Quite unexpectedly, I've been recruited into a group that posts pictures of Females in Fishnets; "rewarded" for documenting a trauma-induced aversion to food blogging; lectured on copyright infringement; and reminded that I am quite possibly losing my spunk and spark as an older worker overshadowed by go-get-'em Gen Y'ers. All in the last week or so.

My real life seems idyllic and pastoral in comparison, phew. Thank God I have one!

Let me explain. I've been site-hopping like a tourist with hot Vegas winnings. I was a little drunk on the idea of being a bonafide though yet undiscovered online brand, what with the soft opening of my Swoosh by Scrollwork shop on etsy (shameless plug! but it's my blog) and the ensuing attention paid to my young blog (there I go again!)

There's real-time life, and there's the carefully crafted online realm. I spent a lot of time in the latter last week. Escapism always held sway over me, even as a child. I read each volume of the World Book Encyclopedia one summer— but only the fairy tale section. By the way, a moment of silence for the demise of hard copy encyclopedia...I miss the smell of our musty home library.

At the University of Santo Tomas (Manila) as a Lit major, I joined a debate about whether or not contemporary literature should function as a magnifying lens on society's ills. I pressed for greater accountability for the journalists, leaving us "art for art's sake" writers free to pursue our escapist concerns. I thought I was in my element, too, silencing the cavernous auditorium with my pithy opinion, until a commenter afterward noted that he stopped chitchatting just to hear my deep voice. He didn't remember a word I had said. I had been pleading for permission to escape the burden of excoriating martial law and the corrupt Marcos regime, and my audience had already escaped that humid afternoon via my voice. 

As an adult I am ever on the lookout for various avenues to transcend the right now. How could I resist the siren song of the three enchanting W's for very long? www-dot-anywhere-but-here took me places in guises of my choosing.

So last week I was on Flickr, a photo-sharing site; Darren Rowse Digital Photography School; etsy, a vintage and handmade global market; and Brazen Careerist, a Gen Y-pandering (oops! too harsh?) version of LinkedIn.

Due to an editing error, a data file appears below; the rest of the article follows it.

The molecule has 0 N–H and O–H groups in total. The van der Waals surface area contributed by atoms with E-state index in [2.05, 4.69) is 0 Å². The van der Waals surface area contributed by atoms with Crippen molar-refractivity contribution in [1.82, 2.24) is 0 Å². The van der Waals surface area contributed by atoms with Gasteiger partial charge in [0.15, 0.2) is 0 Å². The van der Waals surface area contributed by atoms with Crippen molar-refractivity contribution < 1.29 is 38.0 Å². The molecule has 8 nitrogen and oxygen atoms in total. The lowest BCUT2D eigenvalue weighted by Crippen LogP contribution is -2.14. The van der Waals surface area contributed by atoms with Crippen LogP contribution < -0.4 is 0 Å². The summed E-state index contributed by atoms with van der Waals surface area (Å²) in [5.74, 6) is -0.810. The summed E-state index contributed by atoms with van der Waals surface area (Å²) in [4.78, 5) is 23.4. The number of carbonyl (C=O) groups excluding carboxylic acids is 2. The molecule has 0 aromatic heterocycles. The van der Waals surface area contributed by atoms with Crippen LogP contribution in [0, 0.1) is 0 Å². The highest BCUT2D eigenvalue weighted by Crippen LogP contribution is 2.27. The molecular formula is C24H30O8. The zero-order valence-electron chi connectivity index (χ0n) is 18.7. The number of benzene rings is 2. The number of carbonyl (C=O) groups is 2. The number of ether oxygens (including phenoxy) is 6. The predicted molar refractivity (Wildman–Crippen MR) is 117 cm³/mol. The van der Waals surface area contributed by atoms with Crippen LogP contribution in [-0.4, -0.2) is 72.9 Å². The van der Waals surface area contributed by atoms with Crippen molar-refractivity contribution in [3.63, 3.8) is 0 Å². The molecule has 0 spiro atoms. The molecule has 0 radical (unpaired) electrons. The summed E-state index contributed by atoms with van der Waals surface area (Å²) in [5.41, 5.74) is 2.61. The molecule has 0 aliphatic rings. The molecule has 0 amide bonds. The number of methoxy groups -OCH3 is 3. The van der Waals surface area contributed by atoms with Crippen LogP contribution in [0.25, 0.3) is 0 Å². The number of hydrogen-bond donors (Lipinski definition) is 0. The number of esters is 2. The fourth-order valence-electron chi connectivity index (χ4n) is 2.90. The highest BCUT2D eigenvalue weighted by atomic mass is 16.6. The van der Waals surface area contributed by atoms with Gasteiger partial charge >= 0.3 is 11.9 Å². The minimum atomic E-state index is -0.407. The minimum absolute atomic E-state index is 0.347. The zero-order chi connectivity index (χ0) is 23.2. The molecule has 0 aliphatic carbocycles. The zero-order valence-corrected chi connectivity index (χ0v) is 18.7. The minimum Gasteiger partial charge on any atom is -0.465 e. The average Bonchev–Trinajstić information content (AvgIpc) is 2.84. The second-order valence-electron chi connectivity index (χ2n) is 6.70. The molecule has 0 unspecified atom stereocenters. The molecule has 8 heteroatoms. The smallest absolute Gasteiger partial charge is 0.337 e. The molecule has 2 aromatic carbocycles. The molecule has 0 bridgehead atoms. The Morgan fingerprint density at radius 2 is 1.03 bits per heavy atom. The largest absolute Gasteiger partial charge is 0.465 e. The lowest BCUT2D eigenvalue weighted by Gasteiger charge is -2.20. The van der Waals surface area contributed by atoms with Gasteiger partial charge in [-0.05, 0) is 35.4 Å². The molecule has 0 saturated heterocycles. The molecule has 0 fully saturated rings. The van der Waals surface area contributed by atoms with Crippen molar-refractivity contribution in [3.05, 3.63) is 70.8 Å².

Does this girl not have a day job, you're wondering. Um, no. I work evenings, OK? And please, it's woman, not girl. Just sayin'.

  • On Flickr I posted a picture of my leg right after I took off some really tight fishnet stockings that I'd worn while teaching dance for three hours. To me it was photojournalism. To others it was something else, apparently.
  • On etsy I asked sellers how they'd react if I used a photo of one of their wares on my blog without asking for permission.
  • On Brazen Careerist I responded to a thoughtful young man's query on how best to encourage older workers to regain their gusto for work.

If you went purely by the personas I concocted/seem to have been assigned by these various Internet communities, I am simultaneously:

A) A pupil-dilating exhibitionist with a predilection for racy hosiery;

B) A blundering idiot in the hallowed blogworld of foodies—and therefore a freak show; 
(with 1,574 gawkers to date)

C) A blogger with a pitiful following and possibly objectionable content;
(On the flip side, I might also be the blogger whom fellow etsy sellers would appreciate to death for featuring a picture of their work)

D) A wizened baby boomer with a cautionary tale for today's up-and-comers.
"Grandma's Table" tells the tale of an impatient adult son who banishes his feeble mother from the dining table because she shakes and spills things. She has to eat alone by the broom closet. The son has a come-to-Jesus moment when he asks his block-building daughter what she's making and she replies, "A table for you and Mommy for when you get old." Memo to the Gen Y'ers: What goes around comes around.

What did I learn from my forays into these villages? 

  • Flickr viewers do not read blogs. At least not mine. If they did, I'd have seen a spike in my page views from the 1,500+ egg spectators.
  • Etsy sellers are a feisty, candid, opinionated bunch. Kinda' like me.
  • Some Gen Y'ers are mature leaders I would love to work with; some are full of themselves. Just like the generation I'm a part of, and generations to come.
  • People who don't know me but read my online comments are more likely to sign up as followers of my blog than people who personally know me but secretly dismiss my blogging as a diversion from real life and the unsavory reality of unemployment. To the former, a cup of virtual tea; to the latter, to quote an etsy seller, "A fart in your general direction."